According to a 2010 report by the U.S. Department of Education, today nearly 50 percent of the college population are first-generation college students – students whose parents never enrolled in postsecondary education.
Roughly 24 percent of these – about 4.5 million students – are both first-generation and low-income. While it is important to recognize the significant overlap between first-generation, low-income, and students of color populations, they are not the same. However, students from lower socioeconomic backgrounds often face similar challenges at universities that reflect middle or upper class norms.
The rise in the number of first-generation students attending college is changing the face of higher education. However, first-generation students enter college with a distinct set of disadvantages, and as such are at a higher risk to drop out, take longer to complete their program, choose careers that they that they are familiar with or end up in employment much below their potential.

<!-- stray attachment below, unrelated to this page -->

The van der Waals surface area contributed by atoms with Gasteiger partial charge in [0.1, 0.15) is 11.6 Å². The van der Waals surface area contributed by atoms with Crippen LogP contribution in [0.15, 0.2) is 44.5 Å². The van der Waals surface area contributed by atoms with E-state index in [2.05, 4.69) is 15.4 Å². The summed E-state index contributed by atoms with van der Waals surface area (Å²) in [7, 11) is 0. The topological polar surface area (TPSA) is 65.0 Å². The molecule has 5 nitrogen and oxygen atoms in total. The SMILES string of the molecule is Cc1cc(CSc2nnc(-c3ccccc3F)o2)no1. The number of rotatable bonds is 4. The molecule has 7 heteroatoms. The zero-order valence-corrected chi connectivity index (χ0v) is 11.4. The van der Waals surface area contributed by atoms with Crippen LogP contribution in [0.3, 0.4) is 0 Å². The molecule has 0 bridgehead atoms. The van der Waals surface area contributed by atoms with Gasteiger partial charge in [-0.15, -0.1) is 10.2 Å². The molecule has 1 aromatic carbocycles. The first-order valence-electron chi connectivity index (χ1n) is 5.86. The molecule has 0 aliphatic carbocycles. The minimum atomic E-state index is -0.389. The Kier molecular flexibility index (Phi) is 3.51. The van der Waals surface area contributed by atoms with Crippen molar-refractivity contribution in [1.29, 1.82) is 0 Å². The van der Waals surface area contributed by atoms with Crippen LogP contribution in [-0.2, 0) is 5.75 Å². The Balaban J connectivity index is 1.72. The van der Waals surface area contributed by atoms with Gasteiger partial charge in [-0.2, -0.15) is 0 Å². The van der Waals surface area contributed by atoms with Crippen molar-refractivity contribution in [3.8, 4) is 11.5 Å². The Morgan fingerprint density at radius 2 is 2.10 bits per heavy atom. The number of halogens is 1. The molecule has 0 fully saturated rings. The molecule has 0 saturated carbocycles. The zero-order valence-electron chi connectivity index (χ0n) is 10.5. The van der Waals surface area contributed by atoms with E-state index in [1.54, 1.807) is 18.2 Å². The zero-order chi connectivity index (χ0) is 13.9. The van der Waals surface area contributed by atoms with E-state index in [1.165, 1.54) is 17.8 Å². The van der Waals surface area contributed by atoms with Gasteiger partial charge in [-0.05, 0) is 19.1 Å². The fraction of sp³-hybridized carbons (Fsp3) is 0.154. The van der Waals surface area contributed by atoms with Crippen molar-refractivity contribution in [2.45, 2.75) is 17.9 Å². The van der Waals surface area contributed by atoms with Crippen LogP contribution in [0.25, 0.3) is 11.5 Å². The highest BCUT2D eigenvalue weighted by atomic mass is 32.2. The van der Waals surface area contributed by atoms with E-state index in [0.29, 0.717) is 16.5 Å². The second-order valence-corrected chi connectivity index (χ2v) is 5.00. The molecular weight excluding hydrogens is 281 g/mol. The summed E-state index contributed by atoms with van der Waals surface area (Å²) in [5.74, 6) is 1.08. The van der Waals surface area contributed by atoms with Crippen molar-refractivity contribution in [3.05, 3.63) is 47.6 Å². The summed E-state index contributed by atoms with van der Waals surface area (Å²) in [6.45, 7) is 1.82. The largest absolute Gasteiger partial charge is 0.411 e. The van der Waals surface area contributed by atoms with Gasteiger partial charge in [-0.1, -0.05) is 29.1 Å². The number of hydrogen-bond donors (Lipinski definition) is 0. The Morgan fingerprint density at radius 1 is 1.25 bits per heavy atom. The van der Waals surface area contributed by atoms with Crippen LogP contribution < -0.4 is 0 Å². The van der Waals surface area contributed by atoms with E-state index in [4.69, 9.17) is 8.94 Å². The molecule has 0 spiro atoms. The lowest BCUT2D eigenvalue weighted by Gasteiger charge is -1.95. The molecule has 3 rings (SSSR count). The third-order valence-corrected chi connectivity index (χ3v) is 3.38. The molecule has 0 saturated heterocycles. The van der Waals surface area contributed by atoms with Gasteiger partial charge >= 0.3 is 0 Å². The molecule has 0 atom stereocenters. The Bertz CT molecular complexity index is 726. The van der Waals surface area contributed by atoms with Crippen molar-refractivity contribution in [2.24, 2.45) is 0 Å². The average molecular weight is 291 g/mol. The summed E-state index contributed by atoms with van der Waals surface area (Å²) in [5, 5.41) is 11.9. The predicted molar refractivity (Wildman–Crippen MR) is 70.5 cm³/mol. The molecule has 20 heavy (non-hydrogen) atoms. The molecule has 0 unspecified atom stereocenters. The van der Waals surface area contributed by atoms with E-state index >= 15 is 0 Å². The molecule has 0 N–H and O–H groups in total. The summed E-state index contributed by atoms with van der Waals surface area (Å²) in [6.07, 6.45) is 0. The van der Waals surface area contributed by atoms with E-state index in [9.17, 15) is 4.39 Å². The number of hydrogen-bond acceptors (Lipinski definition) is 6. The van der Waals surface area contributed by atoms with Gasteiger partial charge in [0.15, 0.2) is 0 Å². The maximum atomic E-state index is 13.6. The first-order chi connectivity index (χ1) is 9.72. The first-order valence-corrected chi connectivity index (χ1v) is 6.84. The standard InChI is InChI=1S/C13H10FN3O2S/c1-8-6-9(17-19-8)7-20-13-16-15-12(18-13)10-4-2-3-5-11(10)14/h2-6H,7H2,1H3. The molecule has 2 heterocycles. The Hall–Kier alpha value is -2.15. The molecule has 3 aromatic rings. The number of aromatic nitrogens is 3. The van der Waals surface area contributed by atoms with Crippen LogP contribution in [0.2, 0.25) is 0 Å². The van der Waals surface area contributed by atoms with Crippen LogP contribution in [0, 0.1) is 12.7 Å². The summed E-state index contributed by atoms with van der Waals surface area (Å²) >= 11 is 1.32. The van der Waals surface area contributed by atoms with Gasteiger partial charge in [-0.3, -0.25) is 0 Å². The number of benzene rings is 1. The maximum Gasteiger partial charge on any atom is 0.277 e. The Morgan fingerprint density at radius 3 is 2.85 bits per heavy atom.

Even first-generation students with the exact same academic preparation and performance as their non-first generation peers are still less likely to experience successes in college.
Were you one of the first in your family to graduate from college? Then you are a FG.
Are you going to be the first in your family to graduate from college? Then you will be an FG.